AW speaks with the latest addition to Britain’s pool of female sprint talents
Having improved her PB to 23.09 and gone to sixth on the UK all-time under-20 list when winning the 200m at the UK Women’s League division one match last month, Charlotte McLennaghan has thrust herself into the limelight at a time when British women’s sprinting is arguably at an all-time high.
A three-time English Schools champion and twice SIAB Schools International winner, Charlotte has always had the talent, but even the 17-year-old herself was surprised to knock almost seven tenths from her half-lap time, as well as clock a PB of 11.66 for 100 metres.
“It was very unexpected,” says the Notts AC teenager modestly. “I knew I was capable of beating my PB, as I felt good in training, but getting such a huge PB never crossed my mind, especially this time of the season. After running a PB in the 100m I was excited to see what I could run in the 200m, but when I saw the time I couldn’t talk for ages.”
What does the youngster credit for her big improvement? “I have been working extra hard this past winter,” she says. “My start has always been a weakness and I’ve really tried to improve it and it finally paid oﬀ at Derby.
“I’m excited to see how the rest of my season goes and see if I can improve further.”
Charlotte was rewarded for her efforts with her first GB vest as she was selected to represent the Great Britain junior team at the Loughborough International. Showing her breakthrough performance was no flash in the pan, the youngster clocked her second fastest time of 23.46 for third.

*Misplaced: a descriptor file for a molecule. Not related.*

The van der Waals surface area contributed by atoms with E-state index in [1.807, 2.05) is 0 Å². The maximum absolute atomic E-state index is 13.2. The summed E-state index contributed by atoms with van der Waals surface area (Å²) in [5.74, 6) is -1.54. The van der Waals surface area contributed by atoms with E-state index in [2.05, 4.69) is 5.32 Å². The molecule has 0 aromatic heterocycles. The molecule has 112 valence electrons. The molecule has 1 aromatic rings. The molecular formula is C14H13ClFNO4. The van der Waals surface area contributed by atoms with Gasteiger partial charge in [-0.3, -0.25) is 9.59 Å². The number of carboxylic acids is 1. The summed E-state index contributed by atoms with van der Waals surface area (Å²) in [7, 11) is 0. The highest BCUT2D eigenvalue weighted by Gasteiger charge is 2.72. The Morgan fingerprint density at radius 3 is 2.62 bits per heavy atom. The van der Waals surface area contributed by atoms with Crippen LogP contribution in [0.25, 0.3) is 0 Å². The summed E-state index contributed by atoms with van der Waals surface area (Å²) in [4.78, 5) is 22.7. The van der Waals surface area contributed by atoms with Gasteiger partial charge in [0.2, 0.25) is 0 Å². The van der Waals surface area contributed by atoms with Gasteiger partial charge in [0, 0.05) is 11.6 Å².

“It was such a great experience to represent GB and it has really inspired me to keep working hard to have more success,” says Charlotte, who recently achieved her aim of being selected for the European Junior Championships this summer.
Charlotte trains three or four times a week at the Harvey Hadden Stadium in Nottingham and is full of admiration for her coach, Dave Hourd. “Dave has been my coach since I was an under-13 and has helped me improve so much over the years,” she says. “I first went to Notts AC as an under-11 after school sports day. I enjoyed football too, but sprinting quickly became my favourite.”
Despite her improvement this year, Charlotte’s proudest moment remains the first time she represented her country when running for England at the SIAB Schools International in 2013. She explains: “Not only was it my first England vest, but I also broke the 200m record and finally went sub-24. It was such an exciting experience and nothing like anything I had experienced before. Travelling by plane to Dublin with the team and getting the England kit really inspired me.”
However, as one of the latest bright young prospects to emerge from the conveyor belt production line of talented British women’s sprinters, Charlotte is unsurprisingly inspired by the high standard of British women’s sprints at the moment.
“It’s a really great time to be a female sprinter, especially seeing athletes like Dina Asher-Smith do so well, having just left the junior ranks. It is so inspiring to see so many GB female sprinters being successful,” says Charlotte.
You can find further performance stats on Charlotte on Power of 10 here.
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